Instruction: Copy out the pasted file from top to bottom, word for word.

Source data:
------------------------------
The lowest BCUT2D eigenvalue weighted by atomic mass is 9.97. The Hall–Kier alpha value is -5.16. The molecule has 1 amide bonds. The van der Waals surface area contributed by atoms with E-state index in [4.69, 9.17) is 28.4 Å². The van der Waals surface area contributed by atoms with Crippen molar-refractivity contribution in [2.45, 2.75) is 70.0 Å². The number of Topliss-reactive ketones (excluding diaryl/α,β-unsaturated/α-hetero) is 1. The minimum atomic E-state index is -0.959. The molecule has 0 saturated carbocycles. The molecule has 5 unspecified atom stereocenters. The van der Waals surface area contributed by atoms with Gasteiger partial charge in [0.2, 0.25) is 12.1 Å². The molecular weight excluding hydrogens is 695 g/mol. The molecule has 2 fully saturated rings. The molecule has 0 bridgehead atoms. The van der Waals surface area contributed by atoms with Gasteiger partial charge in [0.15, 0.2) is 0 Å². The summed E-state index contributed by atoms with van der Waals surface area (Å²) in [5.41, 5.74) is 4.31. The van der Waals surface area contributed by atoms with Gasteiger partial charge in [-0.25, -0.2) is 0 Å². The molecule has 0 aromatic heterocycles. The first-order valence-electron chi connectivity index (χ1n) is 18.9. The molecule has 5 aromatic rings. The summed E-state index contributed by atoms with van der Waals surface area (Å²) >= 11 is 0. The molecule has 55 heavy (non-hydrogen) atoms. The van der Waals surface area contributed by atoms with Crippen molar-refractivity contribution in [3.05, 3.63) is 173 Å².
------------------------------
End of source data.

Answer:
The lowest BCUT2D eigenvalue weighted by atomic mass is 9.97. The Hall–Kier alpha value is -5.16. The molecule has 1 amide bonds. The van der Waals surface area contributed by atoms with E-state index in [4.69, 9.17) is 28.4 Å². The van der Waals surface area contributed by atoms with Crippen molar-refractivity contribution in [2.45, 2.75) is 70.0 Å². The number of Topliss-reactive ketones (excluding diaryl/α,β-unsaturated/α-hetero) is 1. The minimum atomic E-state index is -0.959. The molecule has 0 saturated carbocycles. The molecule has 5 unspecified atom stereocenters. The van der Waals surface area contributed by atoms with Gasteiger partial charge in [0.2, 0.25) is 12.1 Å². The molecular weight excluding hydrogens is 695 g/mol. The molecule has 2 fully saturated rings. The molecule has 0 bridgehead atoms. The van der Waals surface area contributed by atoms with Gasteiger partial charge in [0.15, 0.2) is 0 Å². The summed E-state index contributed by atoms with van der Waals surface area (Å²) in [5.41, 5.74) is 4.31. The van der Waals surface area contributed by atoms with Gasteiger partial charge in [-0.25, -0.2) is 0 Å². The molecule has 0 aromatic heterocycles. The first-order valence-electron chi connectivity index (χ1n) is 18.9. The molecule has 5 aromatic rings. The summed E-state index contributed by atoms with van der Waals surface area (Å²) >= 11 is 0. The molecule has 55 heavy (non-hydrogen) atoms. The van der Waals surface area contributed by atoms with Crippen molar-refractivity contribution in [3.05, 3.63) is 173 Å².